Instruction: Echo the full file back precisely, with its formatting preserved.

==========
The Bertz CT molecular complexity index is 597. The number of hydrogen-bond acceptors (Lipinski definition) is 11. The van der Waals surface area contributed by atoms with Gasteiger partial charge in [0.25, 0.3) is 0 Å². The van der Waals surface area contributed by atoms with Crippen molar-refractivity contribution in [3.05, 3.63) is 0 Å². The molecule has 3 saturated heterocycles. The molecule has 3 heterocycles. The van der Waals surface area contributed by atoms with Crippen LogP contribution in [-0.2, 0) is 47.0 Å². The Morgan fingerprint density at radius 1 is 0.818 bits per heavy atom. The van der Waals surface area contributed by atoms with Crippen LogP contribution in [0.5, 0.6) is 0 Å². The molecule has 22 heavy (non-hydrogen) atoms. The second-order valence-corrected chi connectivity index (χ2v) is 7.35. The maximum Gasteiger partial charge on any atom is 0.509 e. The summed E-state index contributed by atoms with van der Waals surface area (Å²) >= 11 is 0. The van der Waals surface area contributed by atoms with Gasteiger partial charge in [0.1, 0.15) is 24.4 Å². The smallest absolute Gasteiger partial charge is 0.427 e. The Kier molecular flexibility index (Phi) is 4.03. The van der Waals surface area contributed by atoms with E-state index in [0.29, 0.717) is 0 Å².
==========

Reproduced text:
The Bertz CT molecular complexity index is 597. The number of hydrogen-bond acceptors (Lipinski definition) is 11. The van der Waals surface area contributed by atoms with Gasteiger partial charge in [0.25, 0.3) is 0 Å². The van der Waals surface area contributed by atoms with Crippen molar-refractivity contribution in [3.05, 3.63) is 0 Å². The molecule has 3 saturated heterocycles. The molecule has 3 heterocycles. The van der Waals surface area contributed by atoms with Crippen LogP contribution in [-0.2, 0) is 47.0 Å². The Morgan fingerprint density at radius 1 is 0.818 bits per heavy atom. The van der Waals surface area contributed by atoms with Crippen LogP contribution in [0.5, 0.6) is 0 Å². The molecule has 22 heavy (non-hydrogen) atoms. The second-order valence-corrected chi connectivity index (χ2v) is 7.35. The maximum Gasteiger partial charge on any atom is 0.509 e. The summed E-state index contributed by atoms with van der Waals surface area (Å²) >= 11 is 0. The van der Waals surface area contributed by atoms with Gasteiger partial charge in [0.1, 0.15) is 24.4 Å². The smallest absolute Gasteiger partial charge is 0.427 e. The Kier molecular flexibility index (Phi) is 4.03. The van der Waals surface area contributed by atoms with E-state index in [0.29, 0.717) is 0 Å².